Nearly one in 10 women are known to experience low desire marked by distress or interpersonal difficulty - a condition that is medically referred to as Hypoactive Sexual Desire Disorder (HSDD).2 HSDD remains largely under-diagnosed. Physicians and patients are often embarrassed to talk about sexual health. Further reasons healthcare professionals report being reluctant to engage in the discussion include limited time and lack of training.(1) This highlights the increasing need for simple diagnostic instruments that can be used in everyday practice by clinicians who are not specialists or experts in the field of FSD.
According to lead study author Dr Anita Clayton, M.D., Professor of Psychiatry and Neurobehavioral Sciences at the University of Virginia, "Discussing sexual issues, particularly low desire, often can be an uncomfortable conversation for women and health care professionals. This new tool can open up the dialogue, helping physicians and other clinicians to accurately diagnose generalised, acquired HSDD."
The introduction of the DSDS follows the recommendation from the US Food and Drug Administration (FDA) which notes that new diagnostic instruments should be developed and should be able to distinguish patients with FSD, or a specific component of FSD, from those without the disorder.(3)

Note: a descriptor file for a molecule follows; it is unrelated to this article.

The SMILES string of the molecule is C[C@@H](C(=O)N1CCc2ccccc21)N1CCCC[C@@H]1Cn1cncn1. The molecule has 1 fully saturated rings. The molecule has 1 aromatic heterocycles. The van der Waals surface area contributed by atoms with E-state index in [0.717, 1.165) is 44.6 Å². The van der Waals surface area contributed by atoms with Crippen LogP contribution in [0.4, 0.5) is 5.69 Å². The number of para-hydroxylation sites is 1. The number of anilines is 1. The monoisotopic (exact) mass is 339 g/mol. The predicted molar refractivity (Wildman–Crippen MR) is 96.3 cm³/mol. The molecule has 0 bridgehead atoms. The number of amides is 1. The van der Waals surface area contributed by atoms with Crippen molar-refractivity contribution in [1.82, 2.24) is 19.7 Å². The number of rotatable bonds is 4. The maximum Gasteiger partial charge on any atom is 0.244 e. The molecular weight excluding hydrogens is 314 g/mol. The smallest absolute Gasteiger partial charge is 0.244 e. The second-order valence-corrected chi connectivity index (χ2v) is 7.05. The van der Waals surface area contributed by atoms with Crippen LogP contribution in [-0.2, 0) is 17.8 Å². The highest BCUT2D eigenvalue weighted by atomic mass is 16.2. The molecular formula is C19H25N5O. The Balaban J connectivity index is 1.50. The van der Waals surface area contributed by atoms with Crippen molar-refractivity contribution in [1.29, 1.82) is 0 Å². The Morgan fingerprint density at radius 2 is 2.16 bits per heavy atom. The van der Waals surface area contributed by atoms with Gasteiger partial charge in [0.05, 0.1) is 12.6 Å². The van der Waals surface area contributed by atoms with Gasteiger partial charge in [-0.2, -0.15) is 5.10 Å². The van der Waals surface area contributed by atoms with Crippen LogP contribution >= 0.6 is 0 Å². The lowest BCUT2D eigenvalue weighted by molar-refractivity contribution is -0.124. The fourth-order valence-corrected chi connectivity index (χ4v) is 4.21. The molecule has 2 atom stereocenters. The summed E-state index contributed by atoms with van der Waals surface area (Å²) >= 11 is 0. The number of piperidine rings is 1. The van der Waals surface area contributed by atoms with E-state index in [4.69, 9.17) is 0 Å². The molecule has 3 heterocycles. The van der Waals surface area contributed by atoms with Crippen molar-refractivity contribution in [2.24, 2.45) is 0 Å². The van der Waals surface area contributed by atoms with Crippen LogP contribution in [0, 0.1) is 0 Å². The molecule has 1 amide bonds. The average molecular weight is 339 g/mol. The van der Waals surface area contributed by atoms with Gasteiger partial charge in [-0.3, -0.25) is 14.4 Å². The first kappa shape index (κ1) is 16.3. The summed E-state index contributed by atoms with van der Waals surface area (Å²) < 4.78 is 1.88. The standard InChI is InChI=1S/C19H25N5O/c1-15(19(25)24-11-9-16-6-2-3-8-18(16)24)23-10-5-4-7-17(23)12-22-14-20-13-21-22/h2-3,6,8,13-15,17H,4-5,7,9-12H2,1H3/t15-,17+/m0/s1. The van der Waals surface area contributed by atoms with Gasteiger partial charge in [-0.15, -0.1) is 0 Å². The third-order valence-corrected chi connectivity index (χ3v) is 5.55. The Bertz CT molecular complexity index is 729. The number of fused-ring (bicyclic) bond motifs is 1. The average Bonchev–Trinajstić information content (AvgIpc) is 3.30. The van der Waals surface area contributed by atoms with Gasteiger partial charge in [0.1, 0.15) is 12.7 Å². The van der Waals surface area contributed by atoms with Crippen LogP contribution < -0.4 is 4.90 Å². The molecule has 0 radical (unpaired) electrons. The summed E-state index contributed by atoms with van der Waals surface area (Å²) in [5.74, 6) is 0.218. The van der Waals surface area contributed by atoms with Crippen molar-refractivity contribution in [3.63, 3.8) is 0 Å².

Consisting of five simple Yes or No questions, the DSDS was specifically developed for use by clinicians not necessarily trained in FSD, to identify generalised acquired HSDD in pre-, peri- and postmenopausal women in a time efficient manner. Diagnostic assessment by DSDS and a standard diagnostic interview, which takes about 45 minutes to complete, were in agreement in 85% of cases. Overall the study validates the DSDS as a quick, efficient and easy to use diagnostic tool in the field of FSD, for women with generalised acquired HSDD.
DSDS Validation Trial Results
The diagnoses made using a standard diagnostic interview and the DSDS agreed in 224 out of 263 cases, indicating that the DSDS had an accuracy of 85.2 percent. In total, 150 participants had a diagnosis of generalised, acquired HSDD by the DSDS, of whom 138 (92 percent) were also diagnosed as having generalised, acquired HSDD by standard diagnostic interview.
|Generalised, acquired HSDD||165||138|
|No generalised, acquired HSDD||98||86|
|Total number of patients||263||224||85 %|
The Questionnaire includes the following questions:
- In the past, was your level of sexual desire/interest good and satisfying to you?
- Has there been a decrease in your level of sexual desire/interest?
- Are you bothered by your decreased level of sexual desire/interest?
- Would you like your level of sexual desire/interest to increase?
If a woman answers "No" to any of these questions, then she does not qualify for the diagnosis of generalised, acquired HSDD.
In a fifth Yes or No question, women are asked to note any factors from the following list they feel may be contributing to a loss of sexual desire or interest.
- Medications, drugs or alcohol you are currently taking
- Pregnancy, recent childbirth, menopausal symptoms
- Other sexual issues you may be having (pain, decreased arousal or orgasm)
- Your partner's sexual problems
- Dissatisfaction with your relationship or partner
- Stress or fatigue